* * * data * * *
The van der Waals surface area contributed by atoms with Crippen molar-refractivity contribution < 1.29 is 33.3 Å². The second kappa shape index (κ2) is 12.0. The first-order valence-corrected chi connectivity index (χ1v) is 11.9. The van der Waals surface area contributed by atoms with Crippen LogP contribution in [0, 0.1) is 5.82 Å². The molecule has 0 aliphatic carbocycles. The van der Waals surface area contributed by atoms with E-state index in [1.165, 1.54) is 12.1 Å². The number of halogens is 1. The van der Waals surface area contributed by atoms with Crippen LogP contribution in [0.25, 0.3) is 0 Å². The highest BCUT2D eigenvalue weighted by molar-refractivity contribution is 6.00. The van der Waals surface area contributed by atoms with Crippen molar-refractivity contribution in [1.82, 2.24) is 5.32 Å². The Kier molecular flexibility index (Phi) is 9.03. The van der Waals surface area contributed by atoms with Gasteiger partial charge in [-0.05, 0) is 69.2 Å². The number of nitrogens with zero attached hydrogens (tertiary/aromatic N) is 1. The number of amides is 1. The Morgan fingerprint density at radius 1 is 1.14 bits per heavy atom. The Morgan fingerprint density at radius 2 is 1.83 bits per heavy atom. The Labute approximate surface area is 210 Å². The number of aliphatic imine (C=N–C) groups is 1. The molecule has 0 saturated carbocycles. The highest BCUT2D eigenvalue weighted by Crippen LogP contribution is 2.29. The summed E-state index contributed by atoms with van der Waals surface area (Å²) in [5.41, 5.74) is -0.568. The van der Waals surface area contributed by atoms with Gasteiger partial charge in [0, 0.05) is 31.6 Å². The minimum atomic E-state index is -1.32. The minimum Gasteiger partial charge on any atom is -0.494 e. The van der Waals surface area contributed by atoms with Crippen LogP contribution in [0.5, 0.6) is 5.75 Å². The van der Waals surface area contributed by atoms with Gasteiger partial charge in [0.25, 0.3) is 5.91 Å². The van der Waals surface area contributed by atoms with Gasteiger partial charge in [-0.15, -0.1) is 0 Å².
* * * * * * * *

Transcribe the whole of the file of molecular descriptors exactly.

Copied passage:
The van der Waals surface area contributed by atoms with Crippen molar-refractivity contribution < 1.29 is 33.3 Å². The second kappa shape index (κ2) is 12.0. The first-order valence-corrected chi connectivity index (χ1v) is 11.9. The van der Waals surface area contributed by atoms with Crippen LogP contribution in [0, 0.1) is 5.82 Å². The molecule has 0 aliphatic carbocycles. The van der Waals surface area contributed by atoms with E-state index in [1.165, 1.54) is 12.1 Å². The number of halogens is 1. The van der Waals surface area contributed by atoms with Crippen LogP contribution in [0.25, 0.3) is 0 Å². The highest BCUT2D eigenvalue weighted by molar-refractivity contribution is 6.00. The van der Waals surface area contributed by atoms with Crippen molar-refractivity contribution in [1.82, 2.24) is 5.32 Å². The Kier molecular flexibility index (Phi) is 9.03. The van der Waals surface area contributed by atoms with Gasteiger partial charge in [-0.05, 0) is 69.2 Å². The number of nitrogens with zero attached hydrogens (tertiary/aromatic N) is 1. The number of amides is 1. The Morgan fingerprint density at radius 1 is 1.14 bits per heavy atom. The Morgan fingerprint density at radius 2 is 1.83 bits per heavy atom. The Labute approximate surface area is 210 Å². The number of aliphatic imine (C=N–C) groups is 1. The molecule has 0 saturated carbocycles. The highest BCUT2D eigenvalue weighted by Crippen LogP contribution is 2.29. The summed E-state index contributed by atoms with van der Waals surface area (Å²) in [5.41, 5.74) is -0.568. The van der Waals surface area contributed by atoms with Gasteiger partial charge in [0, 0.05) is 31.6 Å². The minimum atomic E-state index is -1.32. The minimum Gasteiger partial charge on any atom is -0.494 e. The van der Waals surface area contributed by atoms with Crippen LogP contribution in [0.5, 0.6) is 5.75 Å². The van der Waals surface area contributed by atoms with Gasteiger partial charge in [0.25, 0.3) is 5.91 Å². The van der Waals surface area contributed by atoms with Gasteiger partial charge in [-0.15, -0.1) is 0 Å².